The First International Workshop on
the Evolution of the Guide to the Software
Engineering Body of Knowledge

in Conjunction with COMPSAC 2005

Edinburgh, Scotland, July 26-28, 2005

Advance Program


The First International Workshop on the Evolution of the Guide to the Software Engineering Body of Knowledge will be held during July 27-28 in conjunction with COMPSAC 2005 in Edinburgh, Scotland. Click here for the advance program.


The 2004 edition of SWEBOK Guide has been published on the project's web site ( in the fall of 2004 and will be available in book form in the first semester of 2005. It has also been adopted as a technical report by ISO (ISO/IEC TR 19759).
Such a document must evolve to remain useful. The objectives of the workshop are:
1. To help establish the criteria for adding (or removing) a Knowledge Area to the Guide
2. To help specify the criteria for adding or removing topics to the Guide
3. To help specify the criteria for replacing, adding, or removing reference material in the Guide
4. To recommend addition, removal or major changes in the scope of the Knowledge Areas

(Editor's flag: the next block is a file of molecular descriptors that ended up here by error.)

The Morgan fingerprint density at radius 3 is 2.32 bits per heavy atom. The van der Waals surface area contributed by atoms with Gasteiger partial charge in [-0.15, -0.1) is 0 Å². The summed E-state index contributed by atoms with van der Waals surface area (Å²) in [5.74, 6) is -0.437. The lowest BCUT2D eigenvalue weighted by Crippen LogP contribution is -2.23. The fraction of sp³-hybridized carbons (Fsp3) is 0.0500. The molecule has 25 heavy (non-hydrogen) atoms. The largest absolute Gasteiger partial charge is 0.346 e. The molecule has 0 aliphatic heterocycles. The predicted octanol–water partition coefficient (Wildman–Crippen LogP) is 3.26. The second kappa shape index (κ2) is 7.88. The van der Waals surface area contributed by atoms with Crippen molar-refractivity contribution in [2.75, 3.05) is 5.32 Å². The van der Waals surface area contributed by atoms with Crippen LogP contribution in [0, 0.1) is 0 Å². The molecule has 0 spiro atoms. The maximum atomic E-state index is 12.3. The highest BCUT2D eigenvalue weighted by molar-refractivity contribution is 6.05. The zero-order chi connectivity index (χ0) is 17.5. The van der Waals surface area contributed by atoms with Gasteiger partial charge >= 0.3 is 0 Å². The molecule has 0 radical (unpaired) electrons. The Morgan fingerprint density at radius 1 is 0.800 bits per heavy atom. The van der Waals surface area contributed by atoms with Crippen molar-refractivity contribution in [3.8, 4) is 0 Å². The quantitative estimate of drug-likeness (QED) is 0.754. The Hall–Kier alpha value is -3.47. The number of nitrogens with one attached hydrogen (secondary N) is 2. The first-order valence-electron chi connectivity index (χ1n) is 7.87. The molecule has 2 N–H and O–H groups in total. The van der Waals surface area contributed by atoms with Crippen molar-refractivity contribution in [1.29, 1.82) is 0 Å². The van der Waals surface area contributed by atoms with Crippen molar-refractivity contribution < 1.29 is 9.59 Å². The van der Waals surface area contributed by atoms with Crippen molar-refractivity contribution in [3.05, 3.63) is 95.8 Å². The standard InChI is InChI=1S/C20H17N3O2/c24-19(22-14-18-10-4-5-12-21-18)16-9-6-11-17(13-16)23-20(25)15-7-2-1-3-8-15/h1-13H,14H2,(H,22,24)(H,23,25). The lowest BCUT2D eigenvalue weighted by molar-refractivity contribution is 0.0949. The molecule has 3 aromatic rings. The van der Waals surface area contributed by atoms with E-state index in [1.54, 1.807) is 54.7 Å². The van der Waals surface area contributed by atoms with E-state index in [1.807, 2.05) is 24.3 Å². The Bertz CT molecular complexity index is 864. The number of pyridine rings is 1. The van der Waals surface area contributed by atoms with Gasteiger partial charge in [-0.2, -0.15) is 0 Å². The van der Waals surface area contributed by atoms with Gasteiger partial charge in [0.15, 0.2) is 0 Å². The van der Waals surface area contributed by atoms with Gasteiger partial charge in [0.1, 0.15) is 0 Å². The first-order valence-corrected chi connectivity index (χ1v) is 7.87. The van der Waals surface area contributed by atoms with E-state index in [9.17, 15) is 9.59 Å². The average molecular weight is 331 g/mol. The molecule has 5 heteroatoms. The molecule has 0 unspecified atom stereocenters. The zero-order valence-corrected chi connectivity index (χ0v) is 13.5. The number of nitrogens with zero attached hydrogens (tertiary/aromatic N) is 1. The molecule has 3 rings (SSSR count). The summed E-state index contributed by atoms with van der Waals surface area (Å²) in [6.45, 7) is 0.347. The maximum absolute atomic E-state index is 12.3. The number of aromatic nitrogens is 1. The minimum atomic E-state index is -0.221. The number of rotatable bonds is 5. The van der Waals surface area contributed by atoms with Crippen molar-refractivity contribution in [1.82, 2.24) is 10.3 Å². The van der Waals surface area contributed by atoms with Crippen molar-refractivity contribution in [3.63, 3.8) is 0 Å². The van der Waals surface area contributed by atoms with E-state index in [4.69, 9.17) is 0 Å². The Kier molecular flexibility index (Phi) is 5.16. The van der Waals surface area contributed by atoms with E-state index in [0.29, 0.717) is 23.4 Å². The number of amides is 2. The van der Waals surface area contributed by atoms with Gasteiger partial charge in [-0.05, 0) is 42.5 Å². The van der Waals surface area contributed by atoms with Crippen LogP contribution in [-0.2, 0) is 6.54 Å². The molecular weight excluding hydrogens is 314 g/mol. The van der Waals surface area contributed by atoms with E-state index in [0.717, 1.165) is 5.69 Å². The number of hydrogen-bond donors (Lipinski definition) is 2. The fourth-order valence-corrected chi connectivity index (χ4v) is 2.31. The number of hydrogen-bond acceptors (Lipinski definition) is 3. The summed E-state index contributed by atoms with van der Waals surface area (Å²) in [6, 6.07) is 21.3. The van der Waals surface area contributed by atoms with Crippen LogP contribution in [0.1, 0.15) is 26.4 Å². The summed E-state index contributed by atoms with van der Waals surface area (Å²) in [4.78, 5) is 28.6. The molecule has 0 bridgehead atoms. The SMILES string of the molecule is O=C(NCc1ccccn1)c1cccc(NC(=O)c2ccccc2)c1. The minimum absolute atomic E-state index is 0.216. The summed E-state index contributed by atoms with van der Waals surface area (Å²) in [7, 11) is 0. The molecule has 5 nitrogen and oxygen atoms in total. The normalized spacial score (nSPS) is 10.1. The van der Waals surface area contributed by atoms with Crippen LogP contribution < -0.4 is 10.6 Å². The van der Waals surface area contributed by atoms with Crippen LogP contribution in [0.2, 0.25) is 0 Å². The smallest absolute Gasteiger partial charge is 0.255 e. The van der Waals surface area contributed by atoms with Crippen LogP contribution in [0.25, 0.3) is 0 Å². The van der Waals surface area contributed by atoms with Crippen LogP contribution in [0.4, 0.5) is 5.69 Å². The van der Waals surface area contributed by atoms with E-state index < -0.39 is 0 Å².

5. To nominate potential drafters for the adopted changes to the Guide.
More on the planned evolution of the Guide to the Swebok can be found inthe Appendix B of the Guide, copied below in this CFC.

Previous workshops have been held on the Swebok Guide regularly since 1999 in the following conferences: Conference on Software Engineering Education & Training, Frontiers in Education and at SEPG 2002. Meetings of the project's Industrial Advisory Board have been held in a workshop format on six occasions between 1998 and 2003, in Mont-Tremblant, Montreal, Vancouver and Washington.


We are seeking position papers helping to achieve one or more of the objectives of the workshop.

Papers should be submitted electronically at the Evolution of Swebok 2005 Submission Page. Please follow the instructions given by the web page. The format of submitted papers must follow the IEEE/ACM conference proceedings guidelines, including no page numbers.

Accepted papers will be published in the workshop proceedings of the 29th IEEE Computer Software and Applications Conference (COMPSAC 2005) and on the Swebok project web site ( At least one of the authors of each accepted paper must register as a full participant of the workshop to have the paper published in the proceedings.

Evaluation of papers proposed:
Criterion: relevance to the workshop's objectives and themes
A workshop committee, similar to conference committees, will evaluate papers.
Some participants will be invited by the organizers.

Precondition for submission and participation
To be familiar with the objectives, structure and contents of the Guide to the SWEBOK.


  • February 28, 2005 (Extended): Deadline paper submissions
  • April 15, 2005: Notification acceptance